[2] F. A. Berezin and D. A. Leites, Supermanifolds, Soviet Math. Dokl. 6 (1976), 1218-1222.

[3] A Yu Vaintrob, Lie algebroids and homological vector fields, 1997 Russ. Math. Surv. 52 428.

[4] Edward Witten, Supersymmetry and Morse theory, J. Differential Geom. Volume 17, Number 4 (1982), 661-692.

Mathematical Physics IOP booklet

The Institute of Physics (IOP) has written a report that examines the relationship between mathematics and physics.

There is no completely agreed upon definition of mathematical physics, which is closer to mathematics that physics in most respects. The IOP report puts it like this;

Mathematical physics is best described as consisting of two parts: physical research that proceeds primarily through mathematical means and areas of mathematics that work to solve the problems posed by physics.

The Journal of Mathematical Physics define mathematical physics as;

…the application of mathematics to problems in physics and the development of mathematical methods suitable for such applications and for the formulation of physical theories.

The IOP booklet looks at a wide range of topics in mathematical physics from quantum mechanics, gravity & black holes, random matrix theory, solitons and topological insulators.

Mathematical Physics: What is it and why do we need it?

Ever wondered how to calculate a given number?

How you ever wondered what is special about your favourite number? As we all know, the answer to the ultimate question of life, the universe and everything is \(42 = 2100/50 \approx sin(\pi 3/26)-sin(\pi 11/39)\) and can also be approximated very well by many other expressions.

By using the The Inverse Symbolic Calculator (ISC) you can take numerology to another level by finding closed expressions that well approximate the number (any truncated decimal) you think has some special meaning. It used a mixture of lookup tables and integer relation algorithms. The tables were first compiled by S. Plouffe.

Whatever you do please have some fun with it.

The Inverse Symbolic Calculator
Simon Plouffe homepage

Nuclear theory research in the UK to be exanded

Flag A new nuclear theory group is going to be set up at the University of York. The Science and Technology Facilities Council (STFC) will make a special funding award to set up the group and will provide funding to appoint a nuclear physics theory chair and PhD studentships. Furthermore, the university of York will fund a nuclear physics theory lectureship.

The need to expand the UK’s capability in theoretical nuclear physics was part of the Institute of Physics review in October 2012. For sure, although the UK has some good researchers in this field, the numbers of people in theoretical nuclear physics is small. One number that has been suggestion is that there are about seven permanent researchers in the UK working on theoretical nuclear physics.

The establishment of a new group must be welcome news for the UK nuclear physics community.

Gap in nuclear physics research identified by IOP is to be filled.

Assume spherical sheep in vacuum…

sheep Scientists have now used GPS to uncover the rules that describe how sheepdogs are able to herd sheep.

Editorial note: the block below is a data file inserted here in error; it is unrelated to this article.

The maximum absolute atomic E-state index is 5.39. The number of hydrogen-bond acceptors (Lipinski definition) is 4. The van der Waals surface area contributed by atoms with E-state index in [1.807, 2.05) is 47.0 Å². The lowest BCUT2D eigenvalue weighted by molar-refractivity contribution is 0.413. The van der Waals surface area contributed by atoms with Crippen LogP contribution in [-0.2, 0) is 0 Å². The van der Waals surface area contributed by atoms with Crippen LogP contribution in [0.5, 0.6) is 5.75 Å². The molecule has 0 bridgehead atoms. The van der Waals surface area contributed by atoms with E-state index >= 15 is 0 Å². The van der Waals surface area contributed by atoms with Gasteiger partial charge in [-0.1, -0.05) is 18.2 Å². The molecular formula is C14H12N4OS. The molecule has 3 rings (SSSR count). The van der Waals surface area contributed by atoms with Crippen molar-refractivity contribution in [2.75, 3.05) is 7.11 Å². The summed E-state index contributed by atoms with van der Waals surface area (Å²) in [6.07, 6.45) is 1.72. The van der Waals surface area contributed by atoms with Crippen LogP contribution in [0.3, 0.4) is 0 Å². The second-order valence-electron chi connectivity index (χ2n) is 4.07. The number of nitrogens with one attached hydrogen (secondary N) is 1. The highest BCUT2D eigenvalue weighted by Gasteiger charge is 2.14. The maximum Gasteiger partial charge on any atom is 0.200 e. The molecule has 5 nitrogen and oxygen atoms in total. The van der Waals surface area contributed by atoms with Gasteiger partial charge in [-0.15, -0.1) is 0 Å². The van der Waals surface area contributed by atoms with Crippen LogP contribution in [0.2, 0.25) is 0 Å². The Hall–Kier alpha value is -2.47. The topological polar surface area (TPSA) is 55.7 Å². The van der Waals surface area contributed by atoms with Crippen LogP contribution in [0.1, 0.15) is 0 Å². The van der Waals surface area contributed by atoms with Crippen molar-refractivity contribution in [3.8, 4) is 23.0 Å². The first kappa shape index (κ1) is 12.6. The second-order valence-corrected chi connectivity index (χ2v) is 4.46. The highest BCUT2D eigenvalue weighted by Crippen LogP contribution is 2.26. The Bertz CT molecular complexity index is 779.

Strömbom et al [1] have shown that there are surprisingly few rules here; in fact they suggest just two rules.

  1. The sheepdog learns how to make the sheep come together in a flock.
  2. Whenever the sheep are in a tightly knit group, the dog pushes them forwards.

The sheepdogs make the most of what is know as “selfish herd theory”, that is the tendency of a given sheep to want to be near the centre of the flock when under threat.

There is a Welsh connection here. One of the authors, Dr. A. King is based at Swansea University, which is where I studied for my undergraduate degree.

Now, anyone know any good jokes about Welsh people and sheep? Can’t say that I have herd many…

[1] Strömbom et al, Solving the shepherding problem: heuristics for herding autonomous, interacting agents, J. R. Soc. Interface 11(100) (2014).

Happiness is a long equation

As you can imagine as a mathematician, the bigger and harder the equations the happier I am. Not really, we look for pattens and elegance rather than just difficult equations, though of course difficult equations can be elegant and contain a lot of interesting structure.

Anyway, scientists now have an equation for happiness and here it is

Taken from [1].

Now we just need to apply some calculus to find the maxima (local or global I’m not fussy) and find out just how happy a mathematician can be!

[1] Robb B. Rutledge, Nikolina Skandali, Peter Dayan, and Raymond J. Dolan, A computational and neural model of momentary subjective well-being, PNAS 2014 : 1407535111v1-201407535.

Equation ‘can predict momentary happiness’ BBC News

More experiments with random walks

I have again been playing with some random walks, using the same method as here. This time I used 1000000 iterations and added some colour.

Below are random walks, on the plane (not a lattice) for which step size gets (on average) smaller and smaller with each step. I pick the step size using the Maxwell-Boltzman distribution (with a =1) and a suitable scaling which depends on the iteration parameter. I the add a opacity depending on how many times the points are visited: bright white means a lot, while grey means not many and black never.





Once again, these images are rather for artistic purposes than scientific purposes.

This is like so random…

Below are random walks on the plane (not a lattice) for which step size gets (on average) smaller and smaller with each step. I pick the step size using the Maxwell-Boltzman distribution (with a =1) and a suitable scaling which depends on the iteration parameter. I the add a opacity depending on how many times the points are visited: bright white means a lot, while grey means not many and black never.

I may play with these further, but they make some interesting pattens. We have approximate self-similarity and so these patterns have fractal-like properties. Anyway, enjoy….





These images were created for artistic rather than scientific reasons. That said, random walks are have been applied to many fields including ecology, economics, psychology, computer science, physics, chemistry, and biology.

Probably the most famous application of a random walk is to Brownian motion, which describes the trajectory of a tiny particle diffusing in a fluid. I have no idea if there is anything scientific in these images, but I would not be surprised if for small step sizes we have approximately Brownian motion. However, I would need to think a lot more about this before making concrete statements.